Benefits of Aquatic Plants in the Aquarium


two gouramis in a planted aquarium

Aquatic plants could be the key to making your aquarium a success. Keeping a fish only aquarium can be hard, especially in the beginning where your aquarium is yet to establish its own natural eco-system. Plants can help combat early fish loss, by helping to purify your water making it safer for fish and shrimp. As well as providing benefits for your fish, plants help keep algae at bay and can be used to create stunning aquascapes. Let's look at the advantages in more detail to understand why aquatic plants can benefit your aquarium:


Aeration

During photosynthesis, plants use energy from a light source to convert H2O and CO2 into glucose to fuel the plants growth. Some oxygen is left over from this process which is released into the water, where it can be used by bacteria and your fish to survive. Exactly like in the wild, your planted aquarium will allow your fish to live and breathe from the oxygen released by your plants. Your plants release oxygen through their roots as well as their leaves, thus aerating your water column as well as your substrate. This is important in avoiding anaerobic spots underneath your substrate where bacterial colonies lay. Having aquatic plants therefore means an aeration unit is not often required in the planted aquarium. Your aquatic plants will do the work for you!

Water Purification

The initial stages of your aquarium start up can be dangerous for your fish and shrimp. Whilst the aquarium is naturally generating its own eco-system, known as the nitrogen cycle, toxin levels such as ammonia and nitrite are high. These toxins can be dangerous to fish and shrimp, therefore water changes need to be big and often during the early stages. Another way to help keep these toxins to a minimum is to add plants, which use the ammonia and nitrite as food to grow. This doesn't mean water changes become completely unnecessary; it means your plants will create a healthier environment for your fish. Often planted aquarists add fish and shrimp much earlier than those with a fish only tank.

Algae prevention

Algae can be a nuisance in most aquariums. It is also always present in an aquarium, whether you can see it or not. The objective is to keep the algae to a minimum (out of eyesight), not only for aesthetical purposes but for the benefit of fish and plant health. Just like plants, algae requires light and a source of food to survive. The one thing algae has over plants is it has the ability to survive on very little amounts, as long as there's light and a source of food, algae can survive.

One of the main triggers for algae is ammonia, it is therefore vital to keep levels of ammonia to a minimum. Plants can help combat algae by removing Ammonia. Ammonia is caused by the breakdown of organic waste, such as fish food, fish waste, and dead plant leaves. Faster growing plants such as stem plants have the ability to remove large amounts of ammonia quickly because of their rapid rate of growth. They are therefore favored in the initial stages of the aquarium in which the aquarium is "un-cycled" and there is not yet a sufficient amount of beneficial bacteria to convert ammonia into the much safer nitrate.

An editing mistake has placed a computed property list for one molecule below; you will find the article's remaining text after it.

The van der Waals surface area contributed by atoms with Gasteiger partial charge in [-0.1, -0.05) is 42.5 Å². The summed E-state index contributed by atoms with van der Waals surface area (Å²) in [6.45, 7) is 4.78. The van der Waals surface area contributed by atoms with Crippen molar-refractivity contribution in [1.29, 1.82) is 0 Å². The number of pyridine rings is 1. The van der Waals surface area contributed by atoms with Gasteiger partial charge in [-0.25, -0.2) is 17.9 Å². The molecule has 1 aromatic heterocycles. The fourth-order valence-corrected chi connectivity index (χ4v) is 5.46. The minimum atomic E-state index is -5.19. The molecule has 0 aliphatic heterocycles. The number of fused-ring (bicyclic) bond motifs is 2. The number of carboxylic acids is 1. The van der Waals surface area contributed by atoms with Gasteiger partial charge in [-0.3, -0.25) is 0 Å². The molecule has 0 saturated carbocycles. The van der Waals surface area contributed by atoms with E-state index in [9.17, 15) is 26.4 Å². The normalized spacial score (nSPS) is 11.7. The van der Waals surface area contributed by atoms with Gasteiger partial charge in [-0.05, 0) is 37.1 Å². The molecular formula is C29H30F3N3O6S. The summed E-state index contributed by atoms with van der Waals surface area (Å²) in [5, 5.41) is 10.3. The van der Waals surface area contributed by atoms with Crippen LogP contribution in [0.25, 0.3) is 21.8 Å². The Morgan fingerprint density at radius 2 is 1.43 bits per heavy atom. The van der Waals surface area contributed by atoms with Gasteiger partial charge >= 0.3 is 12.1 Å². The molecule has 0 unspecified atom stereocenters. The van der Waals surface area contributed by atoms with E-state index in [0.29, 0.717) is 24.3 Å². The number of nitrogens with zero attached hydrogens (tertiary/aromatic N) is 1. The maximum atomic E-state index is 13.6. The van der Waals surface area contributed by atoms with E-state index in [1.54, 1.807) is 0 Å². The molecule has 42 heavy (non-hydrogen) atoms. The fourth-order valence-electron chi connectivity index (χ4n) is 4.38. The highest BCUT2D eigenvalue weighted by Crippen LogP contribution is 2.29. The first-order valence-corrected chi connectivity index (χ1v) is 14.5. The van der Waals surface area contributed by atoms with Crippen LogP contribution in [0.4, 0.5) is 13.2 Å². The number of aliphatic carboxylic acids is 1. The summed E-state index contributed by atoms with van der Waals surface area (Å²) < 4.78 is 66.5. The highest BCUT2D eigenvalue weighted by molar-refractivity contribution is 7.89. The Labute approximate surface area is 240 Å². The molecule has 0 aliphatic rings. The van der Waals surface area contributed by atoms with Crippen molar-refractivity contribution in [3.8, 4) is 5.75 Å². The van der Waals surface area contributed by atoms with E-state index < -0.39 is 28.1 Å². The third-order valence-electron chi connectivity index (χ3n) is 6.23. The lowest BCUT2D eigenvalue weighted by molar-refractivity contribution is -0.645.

Aquascaping

The most enjoyable part of introducing plants to your aquarium has to be the aesthetical side. Aquascaping is a term used for creating underwater scenes or landscape using aquatic plants and hardscape (rocks, wood etc). Plants should be carefully chosen to cover all levels of the aquarium, from smaller plants for the foreground and larger plants in the background. Often in aquascaping, smaller fish are used such as Rasbora to create a sense of scale, making the aquascape appear larger. Pruning becomes on important part of aquarium maintenance in order to maintain the look/shape of your aquascape, as well as to encourage new growth or trying to encourage a plant to grow in a particular way.


Advice When Setting Up Your Planted Aquarium

  • Change 25-50% of your water once per week. During the first 2-3 weeks try to do two weekly water changes to keep organic waste to a minimum.
  • It's a good idea to keep your lighting period at 6 hours per day for the first 2-3 weeks.
  • Start injecting CO2 from day one. If CO2 injection is not incorporated into your system, try using liquid carbon; a great alternative to CO2 injection if you're on a budget.
  • Make sure you fertilize your water with plant food from day 1. It's a myth that fertilizers can cause trigger algae. In fact it's quite the opposite!
  • I would recommend using some faster growing plants during your initial tanks setup, as this is an important way to reduce ammonia levels from the start. Try using the following plant species; Cabomba, Ludwigia or Egeria Densa. Similar stem species will be just as effective.


About the Author: David Pierce is the owner of the online aquarium plant specialist aquariumgardens.co.uk, where you can purchase high quality aquatic plants and have them delivered straight to your door! You can follow Aquarium Gardens on Google+, Twitter, and Facebook.